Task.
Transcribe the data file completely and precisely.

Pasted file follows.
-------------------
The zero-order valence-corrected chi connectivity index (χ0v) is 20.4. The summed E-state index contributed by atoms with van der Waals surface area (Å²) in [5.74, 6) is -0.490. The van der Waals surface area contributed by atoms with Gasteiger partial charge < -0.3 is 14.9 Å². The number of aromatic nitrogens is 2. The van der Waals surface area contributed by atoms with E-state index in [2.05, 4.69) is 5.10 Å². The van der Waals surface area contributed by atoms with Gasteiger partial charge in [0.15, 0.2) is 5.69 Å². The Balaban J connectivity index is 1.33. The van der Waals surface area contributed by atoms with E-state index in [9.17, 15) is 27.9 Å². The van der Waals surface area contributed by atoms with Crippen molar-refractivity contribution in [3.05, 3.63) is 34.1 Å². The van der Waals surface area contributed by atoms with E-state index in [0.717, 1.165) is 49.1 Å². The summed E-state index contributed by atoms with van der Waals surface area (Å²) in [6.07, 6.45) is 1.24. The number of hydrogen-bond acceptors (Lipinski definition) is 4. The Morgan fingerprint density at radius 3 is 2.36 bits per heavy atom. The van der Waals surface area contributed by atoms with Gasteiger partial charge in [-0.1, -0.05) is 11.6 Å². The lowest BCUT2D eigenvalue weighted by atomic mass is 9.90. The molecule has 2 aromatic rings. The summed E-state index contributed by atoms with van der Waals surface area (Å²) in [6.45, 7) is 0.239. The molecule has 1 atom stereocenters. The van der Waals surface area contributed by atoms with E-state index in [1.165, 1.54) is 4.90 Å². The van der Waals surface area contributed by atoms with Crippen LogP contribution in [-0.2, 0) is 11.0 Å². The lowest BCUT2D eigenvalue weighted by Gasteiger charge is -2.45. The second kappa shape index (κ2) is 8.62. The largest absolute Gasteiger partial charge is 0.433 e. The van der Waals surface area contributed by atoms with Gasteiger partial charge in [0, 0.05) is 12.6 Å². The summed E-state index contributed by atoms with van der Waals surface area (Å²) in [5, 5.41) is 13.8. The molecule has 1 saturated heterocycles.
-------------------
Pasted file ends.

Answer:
The zero-order valence-corrected chi connectivity index (χ0v) is 20.4. The summed E-state index contributed by atoms with van der Waals surface area (Å²) in [5.74, 6) is -0.490. The van der Waals surface area contributed by atoms with Gasteiger partial charge < -0.3 is 14.9 Å². The number of aromatic nitrogens is 2. The van der Waals surface area contributed by atoms with E-state index in [2.05, 4.69) is 5.10 Å². The van der Waals surface area contributed by atoms with Gasteiger partial charge in [0.15, 0.2) is 5.69 Å². The Balaban J connectivity index is 1.33. The van der Waals surface area contributed by atoms with E-state index in [9.17, 15) is 27.9 Å². The van der Waals surface area contributed by atoms with Crippen molar-refractivity contribution in [3.05, 3.63) is 34.1 Å². The van der Waals surface area contributed by atoms with E-state index in [0.717, 1.165) is 49.1 Å². The summed E-state index contributed by atoms with van der Waals surface area (Å²) in [6.07, 6.45) is 1.24. The number of hydrogen-bond acceptors (Lipinski definition) is 4. The Morgan fingerprint density at radius 3 is 2.36 bits per heavy atom. The van der Waals surface area contributed by atoms with Gasteiger partial charge in [-0.1, -0.05) is 11.6 Å². The lowest BCUT2D eigenvalue weighted by atomic mass is 9.90. The molecule has 2 aromatic rings. The summed E-state index contributed by atoms with van der Waals surface area (Å²) in [6.45, 7) is 0.239. The molecule has 1 atom stereocenters. The van der Waals surface area contributed by atoms with E-state index in [1.165, 1.54) is 4.90 Å². The van der Waals surface area contributed by atoms with Crippen LogP contribution in [-0.2, 0) is 11.0 Å². The lowest BCUT2D eigenvalue weighted by Gasteiger charge is -2.45. The second kappa shape index (κ2) is 8.62. The largest absolute Gasteiger partial charge is 0.433 e. The van der Waals surface area contributed by atoms with Gasteiger partial charge in [0, 0.05) is 12.6 Å². The summed E-state index contributed by atoms with van der Waals surface area (Å²) in [5, 5.41) is 13.8. The molecule has 1 saturated heterocycles.